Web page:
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Cross-sectional Examination of Long-term Access to Sit–Stand Desks in a Professional Office Setting

Published:October 01, 2015DOI:https://doi.org/10.1016/j.amepre.2015.07.013

      Introduction

      Prolonged sedentary behavior is an independent risk factor for many negative health outcomes. Although many employers have begun introducing sit–stand desks as means of reducing employee’s occupational sitting time, few studies have examined the impact of prolonged access to such desks on sitting/standing time or cardiometabolic outcomes. The present study compared occupational sedentary/physical activity behaviors and cardiometabolic biomarkers among employees with long-term access to traditional sitting and sit–stand desks.

      Methods

      This study used a naturalistic, cross-sectional study design. Occupational sedentary and physical activity behaviors and cardiometabolic health outcomes were collected in a controlled laboratory between February and June 2014. Data were analyzed in September 2014. Adults working in full-time sedentary desk jobs who reported having either a sit–stand desk (n=31) or standard sitting desk (n=38) for a minimum of 6 months were recruited.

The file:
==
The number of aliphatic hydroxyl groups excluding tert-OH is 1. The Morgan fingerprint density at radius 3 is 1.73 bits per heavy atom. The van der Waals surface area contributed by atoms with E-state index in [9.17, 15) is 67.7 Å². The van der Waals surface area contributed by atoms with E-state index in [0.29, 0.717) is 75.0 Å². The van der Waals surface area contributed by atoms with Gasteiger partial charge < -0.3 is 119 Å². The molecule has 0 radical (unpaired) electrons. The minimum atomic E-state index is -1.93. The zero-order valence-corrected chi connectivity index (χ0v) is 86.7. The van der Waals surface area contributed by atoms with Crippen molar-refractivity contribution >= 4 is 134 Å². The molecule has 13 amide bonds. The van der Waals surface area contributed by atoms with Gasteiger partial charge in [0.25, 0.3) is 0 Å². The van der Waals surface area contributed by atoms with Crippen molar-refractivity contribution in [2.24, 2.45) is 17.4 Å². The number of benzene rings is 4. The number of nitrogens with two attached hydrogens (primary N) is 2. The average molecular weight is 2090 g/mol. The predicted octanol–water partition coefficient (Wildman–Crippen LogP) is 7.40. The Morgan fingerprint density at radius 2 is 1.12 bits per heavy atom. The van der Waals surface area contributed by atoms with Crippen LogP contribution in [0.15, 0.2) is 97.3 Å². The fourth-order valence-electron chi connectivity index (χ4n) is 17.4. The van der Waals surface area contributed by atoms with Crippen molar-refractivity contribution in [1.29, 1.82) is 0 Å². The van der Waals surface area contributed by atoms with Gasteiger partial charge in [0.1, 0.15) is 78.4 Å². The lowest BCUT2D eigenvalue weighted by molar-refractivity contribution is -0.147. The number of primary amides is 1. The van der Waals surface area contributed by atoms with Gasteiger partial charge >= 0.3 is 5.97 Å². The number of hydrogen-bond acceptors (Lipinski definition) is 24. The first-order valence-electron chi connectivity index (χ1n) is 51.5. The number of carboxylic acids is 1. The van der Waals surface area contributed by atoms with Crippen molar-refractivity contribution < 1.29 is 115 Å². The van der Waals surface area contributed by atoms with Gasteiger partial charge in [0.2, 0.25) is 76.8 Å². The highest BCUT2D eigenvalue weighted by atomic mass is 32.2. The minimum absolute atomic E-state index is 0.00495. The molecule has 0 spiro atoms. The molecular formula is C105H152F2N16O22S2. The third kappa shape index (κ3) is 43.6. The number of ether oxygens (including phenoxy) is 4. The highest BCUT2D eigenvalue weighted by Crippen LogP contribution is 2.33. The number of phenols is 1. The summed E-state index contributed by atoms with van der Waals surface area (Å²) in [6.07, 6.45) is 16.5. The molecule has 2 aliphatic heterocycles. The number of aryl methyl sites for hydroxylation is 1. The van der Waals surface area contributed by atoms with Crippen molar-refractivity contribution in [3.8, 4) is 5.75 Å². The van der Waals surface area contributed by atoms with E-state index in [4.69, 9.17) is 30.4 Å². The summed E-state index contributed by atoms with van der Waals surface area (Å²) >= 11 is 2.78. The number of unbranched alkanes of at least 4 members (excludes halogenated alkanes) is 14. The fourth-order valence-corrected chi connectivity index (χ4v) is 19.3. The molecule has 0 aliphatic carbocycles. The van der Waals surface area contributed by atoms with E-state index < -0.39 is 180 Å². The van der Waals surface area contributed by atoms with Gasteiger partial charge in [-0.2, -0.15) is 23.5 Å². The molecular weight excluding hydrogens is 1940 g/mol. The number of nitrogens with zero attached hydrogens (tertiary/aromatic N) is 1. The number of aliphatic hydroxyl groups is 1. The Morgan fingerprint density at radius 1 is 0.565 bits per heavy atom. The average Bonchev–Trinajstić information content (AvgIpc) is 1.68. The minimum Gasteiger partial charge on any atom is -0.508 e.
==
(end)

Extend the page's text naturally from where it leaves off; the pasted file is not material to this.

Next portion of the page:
Results

      Employees with sit–stand desks sat less (p=0.02) and stood more at work (p=0.01) compared with employees with sitting desks. Significant inverse correlations were observed between several occupational physical activity outcomes (walking time, steps at work) and cardiometabolic risk factors (systolic blood pressure, weight, lean mass, BMI) over the entire sample.

      Conclusions

      Employees with long-term access to sit–stand desks sat less and stood more compared with employees with sitting desks. These findings hold public health significance, as sit–stand desks represent a potentially sustainable approach for reducing sedentary behavior among the large, growing number of sedentary workers at increased risk for sedentariness-related pathologies.
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